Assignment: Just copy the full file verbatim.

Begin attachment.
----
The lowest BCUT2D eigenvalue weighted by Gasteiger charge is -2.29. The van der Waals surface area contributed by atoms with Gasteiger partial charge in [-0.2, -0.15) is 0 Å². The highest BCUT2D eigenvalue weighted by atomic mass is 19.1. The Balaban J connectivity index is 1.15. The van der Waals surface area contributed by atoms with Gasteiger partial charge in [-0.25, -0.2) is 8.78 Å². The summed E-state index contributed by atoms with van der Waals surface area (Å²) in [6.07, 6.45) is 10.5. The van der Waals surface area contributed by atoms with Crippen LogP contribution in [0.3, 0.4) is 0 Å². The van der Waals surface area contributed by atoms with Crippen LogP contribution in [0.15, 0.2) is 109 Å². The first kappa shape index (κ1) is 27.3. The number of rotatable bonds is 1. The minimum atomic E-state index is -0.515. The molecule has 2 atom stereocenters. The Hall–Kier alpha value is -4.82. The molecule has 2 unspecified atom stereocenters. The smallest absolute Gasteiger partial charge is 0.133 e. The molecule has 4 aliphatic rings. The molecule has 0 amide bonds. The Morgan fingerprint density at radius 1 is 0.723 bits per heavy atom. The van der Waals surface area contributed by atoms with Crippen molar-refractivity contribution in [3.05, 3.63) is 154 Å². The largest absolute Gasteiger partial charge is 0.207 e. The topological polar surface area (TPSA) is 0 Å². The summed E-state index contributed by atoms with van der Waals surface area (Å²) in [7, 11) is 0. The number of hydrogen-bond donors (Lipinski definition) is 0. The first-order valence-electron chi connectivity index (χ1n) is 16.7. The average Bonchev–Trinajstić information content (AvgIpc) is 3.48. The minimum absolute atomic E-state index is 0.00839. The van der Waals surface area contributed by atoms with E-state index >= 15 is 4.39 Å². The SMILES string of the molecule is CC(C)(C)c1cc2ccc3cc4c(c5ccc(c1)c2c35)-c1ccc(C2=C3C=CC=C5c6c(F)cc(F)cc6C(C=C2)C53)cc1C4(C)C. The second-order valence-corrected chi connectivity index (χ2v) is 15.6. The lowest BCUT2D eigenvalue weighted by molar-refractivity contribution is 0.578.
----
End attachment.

The lowest BCUT2D eigenvalue weighted by Gasteiger charge is -2.29. The van der Waals surface area contributed by atoms with Gasteiger partial charge in [-0.2, -0.15) is 0 Å². The highest BCUT2D eigenvalue weighted by atomic mass is 19.1. The Balaban J connectivity index is 1.15. The van der Waals surface area contributed by atoms with Gasteiger partial charge in [-0.25, -0.2) is 8.78 Å². The summed E-state index contributed by atoms with van der Waals surface area (Å²) in [6.07, 6.45) is 10.5. The van der Waals surface area contributed by atoms with Crippen LogP contribution in [0.3, 0.4) is 0 Å². The van der Waals surface area contributed by atoms with Crippen LogP contribution in [0.15, 0.2) is 109 Å². The first kappa shape index (κ1) is 27.3. The number of rotatable bonds is 1. The minimum atomic E-state index is -0.515. The molecule has 2 atom stereocenters. The Hall–Kier alpha value is -4.82. The molecule has 2 unspecified atom stereocenters. The smallest absolute Gasteiger partial charge is 0.133 e. The molecule has 4 aliphatic rings. The molecule has 0 amide bonds. The Morgan fingerprint density at radius 1 is 0.723 bits per heavy atom. The van der Waals surface area contributed by atoms with Crippen molar-refractivity contribution in [3.05, 3.63) is 154 Å². The largest absolute Gasteiger partial charge is 0.207 e. The topological polar surface area (TPSA) is 0 Å². The summed E-state index contributed by atoms with van der Waals surface area (Å²) in [7, 11) is 0. The number of hydrogen-bond donors (Lipinski definition) is 0. The first-order valence-electron chi connectivity index (χ1n) is 16.7. The average Bonchev–Trinajstić information content (AvgIpc) is 3.48. The minimum absolute atomic E-state index is 0.00839. The van der Waals surface area contributed by atoms with E-state index >= 15 is 4.39 Å². The SMILES string of the molecule is CC(C)(C)c1cc2ccc3cc4c(c5ccc(c1)c2c35)-c1ccc(C2=C3C=CC=C5c6c(F)cc(F)cc6C(C=C2)C53)cc1C4(C)C. The second-order valence-corrected chi connectivity index (χ2v) is 15.6. The lowest BCUT2D eigenvalue weighted by molar-refractivity contribution is 0.578.